How to Size Ski Blades

How to Size Ski Blades
Ski blades, more commonly called ski boards, are short boards worn on each foot for riding on snow. The design characteristics and shapes are a cross between skis and snowboards. The riding characteristics most closely resemble rollerblades or ice skates. For someone wanting to try snow sports, ski boards are an excellent choice. Unlike skis and snowboards, which require training and practice just to get started, ski boards will have you riding all over the mountain right away. Chosing the right size of ski boards is easy, too. You can't really go wrong, as ski-board size is not based on height and weight, like traditional skis and snowboards. Here are a few characteristics you should keep in mind.


Difficulty: Moderately Easy

Step 1
Determine your rider type. Are you already a skater or skier? Do you like tight maneuvering through trees or moguls? Are you into big jumps and tricks? All of these can help determine a general length of ski board that will best fit your riding preferences. Skaters will find a familiar feel in shorter boards, while skiers will feel at home with longer lengths. Shorter boards will be more maneuverable and turn quicker, while longer ones have greater surface area for landing big jumps and tricks.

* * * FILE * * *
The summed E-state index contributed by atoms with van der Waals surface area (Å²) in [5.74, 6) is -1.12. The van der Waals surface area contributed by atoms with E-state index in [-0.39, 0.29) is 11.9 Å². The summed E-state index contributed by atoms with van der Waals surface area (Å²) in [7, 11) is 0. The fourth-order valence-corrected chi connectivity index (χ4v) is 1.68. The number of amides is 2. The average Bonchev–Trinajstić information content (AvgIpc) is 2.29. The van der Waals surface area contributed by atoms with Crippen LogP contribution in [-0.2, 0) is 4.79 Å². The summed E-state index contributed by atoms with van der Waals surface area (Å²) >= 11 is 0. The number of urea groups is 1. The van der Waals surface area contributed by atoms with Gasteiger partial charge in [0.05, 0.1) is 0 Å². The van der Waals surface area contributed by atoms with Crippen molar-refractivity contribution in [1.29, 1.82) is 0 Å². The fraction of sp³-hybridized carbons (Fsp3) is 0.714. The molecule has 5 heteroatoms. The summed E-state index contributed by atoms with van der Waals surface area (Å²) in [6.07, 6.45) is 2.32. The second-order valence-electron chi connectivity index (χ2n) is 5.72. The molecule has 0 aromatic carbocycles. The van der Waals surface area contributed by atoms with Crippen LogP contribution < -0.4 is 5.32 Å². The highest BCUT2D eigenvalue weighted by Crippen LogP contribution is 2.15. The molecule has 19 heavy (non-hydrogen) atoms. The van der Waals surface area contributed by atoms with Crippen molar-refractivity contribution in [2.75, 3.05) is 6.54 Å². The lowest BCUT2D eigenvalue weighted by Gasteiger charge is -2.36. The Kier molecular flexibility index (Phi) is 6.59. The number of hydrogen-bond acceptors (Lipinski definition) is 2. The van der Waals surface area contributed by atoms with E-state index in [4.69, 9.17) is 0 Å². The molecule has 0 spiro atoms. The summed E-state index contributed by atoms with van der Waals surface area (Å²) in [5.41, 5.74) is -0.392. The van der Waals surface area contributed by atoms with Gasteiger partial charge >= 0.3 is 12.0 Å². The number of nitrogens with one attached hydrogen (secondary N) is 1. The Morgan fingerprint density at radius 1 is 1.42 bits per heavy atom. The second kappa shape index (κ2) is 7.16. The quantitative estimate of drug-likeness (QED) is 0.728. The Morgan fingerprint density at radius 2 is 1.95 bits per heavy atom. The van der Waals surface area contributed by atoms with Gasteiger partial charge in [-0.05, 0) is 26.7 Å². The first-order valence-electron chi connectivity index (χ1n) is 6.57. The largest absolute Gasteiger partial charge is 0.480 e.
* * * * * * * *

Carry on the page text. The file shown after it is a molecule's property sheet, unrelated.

Step 2
Decide whether you want a wider or narrower set of boards. Narrower ski boards will feel more like skis or Rollerblades, while wider boards perform more like snowboards, carving on their edges. Wider boards will also perform better in crud and powder conditions thanks to their wider surface area.
Step 3
Factor in your height and weight only as a secondary consideration. Most skiboards over 75 centimeters are designed for riders at least 59 inches tall. For youths who are not yet 59 inches, shorter boards are available and should be considered.

Article Written By Christopher Williams

Christopher Williams has spent over 11 years working in the information technology, health care and outdoor recreation fields. He has over seven years of technical and educational writing experience, and has brought strong skills and passion to the Demand Studios team in articles for eHow and Trails in 2009.

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